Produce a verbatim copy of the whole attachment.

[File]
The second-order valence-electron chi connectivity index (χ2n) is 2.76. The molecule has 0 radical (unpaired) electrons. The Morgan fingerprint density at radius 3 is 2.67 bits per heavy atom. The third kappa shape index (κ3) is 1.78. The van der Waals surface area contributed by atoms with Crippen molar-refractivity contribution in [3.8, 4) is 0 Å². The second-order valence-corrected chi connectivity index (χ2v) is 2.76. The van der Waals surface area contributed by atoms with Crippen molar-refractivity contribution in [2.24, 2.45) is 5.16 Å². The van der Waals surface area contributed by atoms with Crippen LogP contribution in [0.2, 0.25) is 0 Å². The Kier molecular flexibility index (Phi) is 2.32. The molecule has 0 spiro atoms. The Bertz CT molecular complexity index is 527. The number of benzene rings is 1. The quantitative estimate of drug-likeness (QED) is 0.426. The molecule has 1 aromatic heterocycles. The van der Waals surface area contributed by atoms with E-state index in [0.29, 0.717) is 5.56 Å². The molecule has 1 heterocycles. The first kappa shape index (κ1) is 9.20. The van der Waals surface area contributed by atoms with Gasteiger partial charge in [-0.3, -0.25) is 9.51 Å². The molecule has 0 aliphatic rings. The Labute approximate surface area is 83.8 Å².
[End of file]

The second-order valence-electron chi connectivity index (χ2n) is 2.76. The molecule has 0 radical (unpaired) electrons. The Morgan fingerprint density at radius 3 is 2.67 bits per heavy atom. The third kappa shape index (κ3) is 1.78. The van der Waals surface area contributed by atoms with Crippen molar-refractivity contribution in [3.8, 4) is 0 Å². The second-order valence-corrected chi connectivity index (χ2v) is 2.76. The van der Waals surface area contributed by atoms with Crippen molar-refractivity contribution in [2.24, 2.45) is 5.16 Å². The van der Waals surface area contributed by atoms with Crippen LogP contribution in [0.2, 0.25) is 0 Å². The Kier molecular flexibility index (Phi) is 2.32. The molecule has 0 spiro atoms. The Bertz CT molecular complexity index is 527. The number of benzene rings is 1. The quantitative estimate of drug-likeness (QED) is 0.426. The molecule has 1 aromatic heterocycles. The van der Waals surface area contributed by atoms with E-state index in [0.29, 0.717) is 5.56 Å². The molecule has 1 heterocycles. The first kappa shape index (κ1) is 9.20. The van der Waals surface area contributed by atoms with Gasteiger partial charge in [-0.3, -0.25) is 9.51 Å². The molecule has 0 aliphatic rings. The Labute approximate surface area is 83.8 Å².